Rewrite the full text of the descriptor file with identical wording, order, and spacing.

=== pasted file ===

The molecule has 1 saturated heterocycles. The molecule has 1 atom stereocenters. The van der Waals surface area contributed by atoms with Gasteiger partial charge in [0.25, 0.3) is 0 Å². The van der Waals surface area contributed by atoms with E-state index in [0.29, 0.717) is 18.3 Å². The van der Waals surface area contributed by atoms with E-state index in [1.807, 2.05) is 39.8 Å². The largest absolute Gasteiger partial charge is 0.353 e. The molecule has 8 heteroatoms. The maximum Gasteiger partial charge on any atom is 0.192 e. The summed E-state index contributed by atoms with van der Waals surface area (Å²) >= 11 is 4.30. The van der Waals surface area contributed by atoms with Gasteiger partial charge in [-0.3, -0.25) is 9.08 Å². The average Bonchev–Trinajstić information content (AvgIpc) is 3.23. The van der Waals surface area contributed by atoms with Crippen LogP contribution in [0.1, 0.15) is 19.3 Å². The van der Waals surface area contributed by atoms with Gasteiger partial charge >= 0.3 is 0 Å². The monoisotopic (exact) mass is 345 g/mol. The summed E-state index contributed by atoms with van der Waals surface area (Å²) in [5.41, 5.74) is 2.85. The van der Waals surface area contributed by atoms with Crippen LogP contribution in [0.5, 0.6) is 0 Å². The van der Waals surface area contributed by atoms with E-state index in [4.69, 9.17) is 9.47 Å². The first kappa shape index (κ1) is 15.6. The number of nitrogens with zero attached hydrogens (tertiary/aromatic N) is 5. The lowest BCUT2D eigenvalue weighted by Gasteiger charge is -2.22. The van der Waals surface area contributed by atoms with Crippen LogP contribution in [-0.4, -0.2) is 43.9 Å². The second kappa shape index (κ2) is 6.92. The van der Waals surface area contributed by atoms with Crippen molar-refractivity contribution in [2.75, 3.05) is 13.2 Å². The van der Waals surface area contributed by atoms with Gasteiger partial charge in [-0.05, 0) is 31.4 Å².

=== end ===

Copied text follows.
The molecule has 1 saturated heterocycles. The molecule has 1 atom stereocenters. The van der Waals surface area contributed by atoms with Gasteiger partial charge in [0.25, 0.3) is 0 Å². The van der Waals surface area contributed by atoms with E-state index in [0.29, 0.717) is 18.3 Å². The van der Waals surface area contributed by atoms with E-state index in [1.807, 2.05) is 39.8 Å². The largest absolute Gasteiger partial charge is 0.353 e. The molecule has 8 heteroatoms. The maximum Gasteiger partial charge on any atom is 0.192 e. The summed E-state index contributed by atoms with van der Waals surface area (Å²) >= 11 is 4.30. The van der Waals surface area contributed by atoms with Gasteiger partial charge in [-0.3, -0.25) is 9.08 Å². The average Bonchev–Trinajstić information content (AvgIpc) is 3.23. The van der Waals surface area contributed by atoms with Crippen LogP contribution in [0.1, 0.15) is 19.3 Å². The van der Waals surface area contributed by atoms with Gasteiger partial charge >= 0.3 is 0 Å². The monoisotopic (exact) mass is 345 g/mol. The summed E-state index contributed by atoms with van der Waals surface area (Å²) in [5.41, 5.74) is 2.85. The van der Waals surface area contributed by atoms with Crippen LogP contribution in [0.5, 0.6) is 0 Å². The van der Waals surface area contributed by atoms with E-state index in [4.69, 9.17) is 9.47 Å². The first kappa shape index (κ1) is 15.6. The number of nitrogens with zero attached hydrogens (tertiary/aromatic N) is 5. The lowest BCUT2D eigenvalue weighted by Gasteiger charge is -2.22. The van der Waals surface area contributed by atoms with Crippen LogP contribution in [-0.4, -0.2) is 43.9 Å². The second kappa shape index (κ2) is 6.92. The van der Waals surface area contributed by atoms with Crippen molar-refractivity contribution in [2.75, 3.05) is 13.2 Å². The van der Waals surface area contributed by atoms with Gasteiger partial charge in [-0.05, 0) is 31.4 Å².